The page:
Sunday, 20 December 2015

Indian Architecture- II

The Hindu Temples
The reference to temples in literature go back early with Panini (520 BC - 460 BC) and Patanjali mentioning temples which were called ‘’Prasadas’’. Early beginnings of Hindu temple architecture have been traced to the remains at Aihole and Pattadakal in present day Karnataka, and have Vedic altars and late Vedic temples as described by Panini as models. Later, as more differentiation took place, the Dravidian/ Southern style and the Indo-Aryan/Northern/Nagara style of temple architecture emerged as dominant modes, epitomized in productions such as the magnificent Brihadeeswara Temple, Thanjavur, and the Sun Temple, Konark. The older terminologies of Dravidian and Indo-Aryan are not used in current practice because of their racial and dubious origins. Buddhist elements and motifs have influenced temple architecture to a considerable extent.

Early temples were rock-cut, later structural temples evolved. The Kailasanatha temple at Ellora is a good example of the former, excavated from top to bottom out of a massive rock face.
The pyramid formed an essential architectonic element in any temple composition- stepped in the Dravidian style, stepped and slightly curved in the Northern style. The structural system was essentially trabeated and with stone being the basic raw material for the Indian craftsman, construction could be carried out with minimal or no mortar. Decoration was fundamental to Indian architecture and is seen in the myriad details of figured sculpture as well as in the architectural elements. The concept of fractals has been used to examine the form of the Hindu temple, both in terms of its planning and external appearance.

The garbha-griha or the womb chamber forms the central focus housing the deity of the temple and is provided with a circumambulation passage around. However, there are also many subsidiary shrines within temple complexes, more particularly in the South Indian (the Dravidian style) temple. As the Hindu temple is not meant for congregational worship, the garbah-griha is small in scale when compared to the whole temple complex. However, it is articulated externally by the vimana or the sikhara. Pillared halls or mandapas are found preceding the garbha-griha.

The spatial experience of a South Indian temple complex is considered particularly rich and meaningful. In many of them, such as the Ranganathaswamy temple at Srirangam, the concentric enclosures or prakaras along with the series of gopurams or entrance gateways reducing in scale as they move towards the garbha-griha set up a rhythm of solids and voids as well as providing a ritual and visual axis. The principles of temple architecture were codified in treatises and canons such as Manasara, Mayamatam, and Vaastu Shastra. These offered an ordering framework yet allowed certain latitude for contextual articulation.

Today most of the ancient Hindu architecture thrives in temples of south India and south-east Asia as the subsequent forces of Islam transformed the cultural landscape of India more dominantly in the north. 
Influence of Islam and the Mughal Architecture
With the advent of Islam, the erstwhile Indian architecture was slightly adapted to allow the traditions of the new religion, but it remained strongly Indian at its heart and character. Arches and domes began to be used and the mosque or masjid too began to form part of the landscape, adding to a new experience in form and space. The sahn or the open courtyard for congregational worship with the enclosing cloisters or liwans and the sanctuary at the Western end offered a different architectural vocabulary. The fundamental difference lay in the fact that Islam prohibited idol worship and therefore a concentrated point of focus such as the garbha-griha was unnecessary. However, the mihrab on the Western wall of the sanctuary articulating the Qibla or the direction towards Mecca offered a notional focus. As idolatry was prohibited, the main means of adornment was surface decoration through the use of geometry, arabesque and calligraphy. Later, mosques began to be built with original material. The Jama Masjid at Delhi is a representative example of an Indian mosque. Islamic architecture was also represented by distinct regional styles that drew a lot of inspiration from the local context.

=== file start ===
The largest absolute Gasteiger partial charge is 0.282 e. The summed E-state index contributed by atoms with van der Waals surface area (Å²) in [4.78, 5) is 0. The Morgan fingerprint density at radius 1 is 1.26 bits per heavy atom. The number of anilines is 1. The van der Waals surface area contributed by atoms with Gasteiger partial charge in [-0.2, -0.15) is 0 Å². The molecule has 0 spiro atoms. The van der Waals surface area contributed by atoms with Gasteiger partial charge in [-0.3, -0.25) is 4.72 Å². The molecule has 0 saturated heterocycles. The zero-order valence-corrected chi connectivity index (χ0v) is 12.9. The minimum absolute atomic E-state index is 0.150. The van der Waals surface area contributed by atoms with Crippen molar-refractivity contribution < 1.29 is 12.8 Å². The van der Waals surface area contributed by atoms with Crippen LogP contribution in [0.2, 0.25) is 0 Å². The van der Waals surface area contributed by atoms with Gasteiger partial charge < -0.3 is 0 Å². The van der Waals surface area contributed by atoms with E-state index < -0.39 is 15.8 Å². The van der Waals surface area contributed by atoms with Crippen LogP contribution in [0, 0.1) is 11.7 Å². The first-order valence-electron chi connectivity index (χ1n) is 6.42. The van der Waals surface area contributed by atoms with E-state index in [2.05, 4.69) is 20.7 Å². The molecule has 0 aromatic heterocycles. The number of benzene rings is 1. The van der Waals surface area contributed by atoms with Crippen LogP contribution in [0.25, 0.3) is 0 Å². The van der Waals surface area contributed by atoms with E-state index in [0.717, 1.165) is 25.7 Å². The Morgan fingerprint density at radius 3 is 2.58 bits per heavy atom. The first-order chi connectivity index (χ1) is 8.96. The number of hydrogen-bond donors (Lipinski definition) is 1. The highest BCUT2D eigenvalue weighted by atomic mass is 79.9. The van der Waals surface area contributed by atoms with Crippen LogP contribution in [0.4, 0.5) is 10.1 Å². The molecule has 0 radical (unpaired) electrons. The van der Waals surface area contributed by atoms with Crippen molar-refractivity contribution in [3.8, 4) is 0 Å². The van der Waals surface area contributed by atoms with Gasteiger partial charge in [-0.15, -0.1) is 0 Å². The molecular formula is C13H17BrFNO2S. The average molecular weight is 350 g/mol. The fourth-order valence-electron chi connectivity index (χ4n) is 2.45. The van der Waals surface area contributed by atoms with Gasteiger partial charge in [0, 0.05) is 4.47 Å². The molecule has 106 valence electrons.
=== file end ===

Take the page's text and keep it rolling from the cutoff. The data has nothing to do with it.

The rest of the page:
The most famous Islamic buildings in India emerged during the Mughal period. Mughal architecture built on the traditional Hindu architecture with influences from the Persian world. Over time, Hindu and Islamic architecture produced a synthesis that is exemplified in the glorious production of Akbar- the city of Fatehpur Sikri, considered by many to be superior to the Taj Mahal (often seen as representing India) in terms of what it has to teach to civilisation- syncretism, tolerance and the best of different worlds, and the Taj itself, renowned for its beauty in white marble, its intricate engravings, its minarets and its setting.

The most popular Islamic building type in India is the tomb or the mausoleum which evolved from the basic cube and hemisphere vocabulary of the early phase into a more elaborate form during the Mughal period where multiple chambers are present and tombs were set in a garden known as the char-bagh. The tomb chamber houses the cenotaph below which is the grave. Well known examples are the Gol Gumbaz, Bijapur and the Taj Mahal, Agra.

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